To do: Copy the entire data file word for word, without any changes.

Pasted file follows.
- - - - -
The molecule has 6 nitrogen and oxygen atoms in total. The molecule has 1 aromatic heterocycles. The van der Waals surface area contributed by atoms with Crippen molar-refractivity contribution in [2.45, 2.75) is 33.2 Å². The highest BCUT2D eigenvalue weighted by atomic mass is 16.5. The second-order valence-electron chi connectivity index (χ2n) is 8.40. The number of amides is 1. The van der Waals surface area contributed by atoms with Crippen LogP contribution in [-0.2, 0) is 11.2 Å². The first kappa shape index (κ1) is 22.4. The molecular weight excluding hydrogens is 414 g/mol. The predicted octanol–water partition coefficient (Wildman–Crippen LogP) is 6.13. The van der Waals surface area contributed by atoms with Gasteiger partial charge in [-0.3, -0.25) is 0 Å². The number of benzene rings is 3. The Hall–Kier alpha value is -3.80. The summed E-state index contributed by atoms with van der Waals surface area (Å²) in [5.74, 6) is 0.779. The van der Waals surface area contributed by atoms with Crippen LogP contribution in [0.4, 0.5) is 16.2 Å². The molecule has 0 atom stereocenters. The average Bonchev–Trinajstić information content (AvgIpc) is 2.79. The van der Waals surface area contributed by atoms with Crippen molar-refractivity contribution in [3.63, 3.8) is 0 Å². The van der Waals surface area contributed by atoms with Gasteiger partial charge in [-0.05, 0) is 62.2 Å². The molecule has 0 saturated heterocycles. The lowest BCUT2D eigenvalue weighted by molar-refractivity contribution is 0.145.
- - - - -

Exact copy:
The molecule has 6 nitrogen and oxygen atoms in total. The molecule has 1 aromatic heterocycles. The van der Waals surface area contributed by atoms with Crippen molar-refractivity contribution in [2.45, 2.75) is 33.2 Å². The highest BCUT2D eigenvalue weighted by atomic mass is 16.5. The second-order valence-electron chi connectivity index (χ2n) is 8.40. The number of amides is 1. The van der Waals surface area contributed by atoms with Crippen LogP contribution in [-0.2, 0) is 11.2 Å². The first kappa shape index (κ1) is 22.4. The molecular weight excluding hydrogens is 414 g/mol. The predicted octanol–water partition coefficient (Wildman–Crippen LogP) is 6.13. The van der Waals surface area contributed by atoms with Gasteiger partial charge in [-0.3, -0.25) is 0 Å². The number of benzene rings is 3. The Hall–Kier alpha value is -3.80. The summed E-state index contributed by atoms with van der Waals surface area (Å²) in [5.74, 6) is 0.779. The van der Waals surface area contributed by atoms with Crippen LogP contribution in [0.4, 0.5) is 16.2 Å². The molecule has 0 atom stereocenters. The average Bonchev–Trinajstić information content (AvgIpc) is 2.79. The van der Waals surface area contributed by atoms with Crippen molar-refractivity contribution in [3.63, 3.8) is 0 Å². The van der Waals surface area contributed by atoms with Gasteiger partial charge in [-0.05, 0) is 62.2 Å². The molecule has 0 saturated heterocycles. The lowest BCUT2D eigenvalue weighted by molar-refractivity contribution is 0.145.